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Hi,
Tom requested some discussion here, so here's my "issues" today. There must be lot of people here that run hockey summer camps. Any suggestions what to take off-ice and on-ice for peewees, i.e., 97 born? The group will be something like 25 skaters and 2-4 goalies, so quite large to be on-ice same time (I know but this is not in my powers to decide). Two off-ice and two on-ice sessions per day for Monday to Friday. The Friday will be games only. I'm planning to have on-ice 50% of the time skills (skating, puck handling, passing and shooting) and 50% of the time games (SAGs with 2-2 and 3-3 and full 5-5) on every on-ice session. Skills at low tempo first but maybe some high tempo flow drills at the end of the week? Does it matter that the group is so large when taking high tempo flow drills since there will be lines? Nothing too serious though since hey, it will be summer ;-)...
Br,
PeeWee

   
Junior
working
Registered: 10/01/08
Posts: 34
Location: Finland
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A hockey school does a camp like this in our home town, and they do a good job. I helped them out last summer and was impressed with how they manage a large group with a wide variety of talent.

After a warm-up, much of the time is spent with the ice divided into 3 zones. The kids gather and get an explanation of the 3 zones & drills. Next they rotate through the zones 10 minutes at a time, and they keep them moving quickly from one zone to the next. One zone is usually an offensive skill, another skating technique, and the 3rd checking or defence-related, but I'm sure you could split it up however you wanted. If you have one instructor in each zone the kids get lots of individual attention.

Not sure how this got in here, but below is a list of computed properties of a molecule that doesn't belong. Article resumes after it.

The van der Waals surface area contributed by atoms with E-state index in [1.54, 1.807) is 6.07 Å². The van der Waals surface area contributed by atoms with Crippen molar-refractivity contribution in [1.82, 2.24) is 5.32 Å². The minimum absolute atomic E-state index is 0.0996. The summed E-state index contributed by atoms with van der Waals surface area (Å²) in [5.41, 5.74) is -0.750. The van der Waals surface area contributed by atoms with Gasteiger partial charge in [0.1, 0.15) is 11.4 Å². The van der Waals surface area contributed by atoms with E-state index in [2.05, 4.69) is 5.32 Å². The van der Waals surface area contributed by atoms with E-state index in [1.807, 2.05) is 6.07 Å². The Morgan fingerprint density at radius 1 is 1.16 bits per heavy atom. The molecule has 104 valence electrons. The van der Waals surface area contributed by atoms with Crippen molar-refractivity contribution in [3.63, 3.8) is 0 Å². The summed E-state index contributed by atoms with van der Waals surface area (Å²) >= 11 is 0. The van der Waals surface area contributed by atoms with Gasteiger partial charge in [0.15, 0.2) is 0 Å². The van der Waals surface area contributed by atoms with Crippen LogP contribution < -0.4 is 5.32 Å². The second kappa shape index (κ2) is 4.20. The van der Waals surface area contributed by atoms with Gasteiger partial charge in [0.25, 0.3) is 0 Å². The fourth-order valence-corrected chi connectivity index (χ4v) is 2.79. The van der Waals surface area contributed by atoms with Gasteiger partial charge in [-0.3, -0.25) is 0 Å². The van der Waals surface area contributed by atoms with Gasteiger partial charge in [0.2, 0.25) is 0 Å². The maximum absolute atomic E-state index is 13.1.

The sessions wrap-up with a full-ice game of some sort that pushes their abilities or thought process (game with 3 tennis balls going, game with 4 goalies-score anywhere, game with 5 pucks, etc.) much like the SAG's but with everyone on the ice. It's fast and furious and the kids love it. Then they have lunch and come back for off-ice training.

Does this help?

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Hi DMan,
Yes, any ideas are welcome, thanks. I have been involved in hockey camps before but I would like to have opinions what to do and especially how to do these skill sessions. There should be 3 to 4 instructors on-ice from which one is for goalies. By dividing to 3 zones, you get lot of reps which is great. Kids love to do stuff and not wait in lines. Would you take anything more advanced like for example teaching the four playing roles, different break-out options, d-zone coverage and etc. or similar? Would you take separate defense and offense drills at the end of the week?
Br,
PW

   
Junior
Registered: 10/01/08
Posts: 34
Location: Finland
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May I suggest starting the sessions with the skills stations, you can divide up the rink into 5 or 6 stations to give a good work to rest ratio, and focus on certain skills, stickhandling, skating, etc. then split into more "flow drills" using 1/3 of the ice, in each zone, incorporate SAG and then you can go to full ice. Tom has posted many examples of skills stations and how to divide the rink over the last few weeks. Hope this might help.

   
Newbie
Registered: 04/04/10
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I am at the World Championships in Heidelber Germany. Germany just beat the USA 2-1 in OT in front of the largest crowd in hockey history, 76 000 in a soccer field that is covered.

I am attending a coaching conference and there was a great session on how we learn and the research says the less coach input and the more plaeyr decison making on how to do things the better. Also large groups in small areas causes the brain to make qucik decisons which can become hard wired as movement patterns.

So essentially the coaches job is to organize on ice sessions in small areas and cause the players to engage in the decison making process so that they own the decisons they make and it becomes what they do. The
more game like the better and the more challenging the better.

So throw out the lining up to do mindless drills where no decision making is needed and shrink the space and make everything game like and competitive so that the players are 1. engaged and 2. enjoy it.


'The Game is the Greatest Coach'
'Enjoy the Game'
   
Admin
Registered: 06/25/08
Posts: 3122
Location: Calgary, Canada